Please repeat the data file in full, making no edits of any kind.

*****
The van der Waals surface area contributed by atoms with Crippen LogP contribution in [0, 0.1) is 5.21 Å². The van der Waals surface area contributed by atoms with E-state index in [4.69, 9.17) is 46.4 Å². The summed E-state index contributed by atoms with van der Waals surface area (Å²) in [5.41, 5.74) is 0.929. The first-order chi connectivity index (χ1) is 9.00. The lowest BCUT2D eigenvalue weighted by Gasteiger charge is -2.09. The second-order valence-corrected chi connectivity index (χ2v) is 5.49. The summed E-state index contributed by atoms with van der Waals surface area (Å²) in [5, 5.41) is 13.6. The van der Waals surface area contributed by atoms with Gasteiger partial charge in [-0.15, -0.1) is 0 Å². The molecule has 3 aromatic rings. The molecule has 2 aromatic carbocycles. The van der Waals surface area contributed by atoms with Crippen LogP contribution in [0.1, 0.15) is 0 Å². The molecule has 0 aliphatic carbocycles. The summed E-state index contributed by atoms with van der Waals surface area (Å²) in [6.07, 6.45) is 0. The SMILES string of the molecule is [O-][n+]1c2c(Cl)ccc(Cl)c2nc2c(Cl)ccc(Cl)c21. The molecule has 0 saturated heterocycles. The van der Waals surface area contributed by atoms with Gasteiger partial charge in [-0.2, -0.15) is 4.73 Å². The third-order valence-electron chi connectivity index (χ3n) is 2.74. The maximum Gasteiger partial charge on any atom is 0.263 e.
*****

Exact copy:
The van der Waals surface area contributed by atoms with Crippen LogP contribution in [0, 0.1) is 5.21 Å². The van der Waals surface area contributed by atoms with E-state index in [4.69, 9.17) is 46.4 Å². The summed E-state index contributed by atoms with van der Waals surface area (Å²) in [5.41, 5.74) is 0.929. The first-order chi connectivity index (χ1) is 9.00. The lowest BCUT2D eigenvalue weighted by Gasteiger charge is -2.09. The second-order valence-corrected chi connectivity index (χ2v) is 5.49. The summed E-state index contributed by atoms with van der Waals surface area (Å²) in [5, 5.41) is 13.6. The van der Waals surface area contributed by atoms with Gasteiger partial charge in [-0.15, -0.1) is 0 Å². The molecule has 3 aromatic rings. The molecule has 2 aromatic carbocycles. The van der Waals surface area contributed by atoms with Crippen LogP contribution in [0.1, 0.15) is 0 Å². The molecule has 0 aliphatic carbocycles. The summed E-state index contributed by atoms with van der Waals surface area (Å²) in [6.07, 6.45) is 0. The SMILES string of the molecule is [O-][n+]1c2c(Cl)ccc(Cl)c2nc2c(Cl)ccc(Cl)c21. The molecule has 0 saturated heterocycles. The van der Waals surface area contributed by atoms with Gasteiger partial charge in [-0.2, -0.15) is 4.73 Å². The third-order valence-electron chi connectivity index (χ3n) is 2.74. The maximum Gasteiger partial charge on any atom is 0.263 e.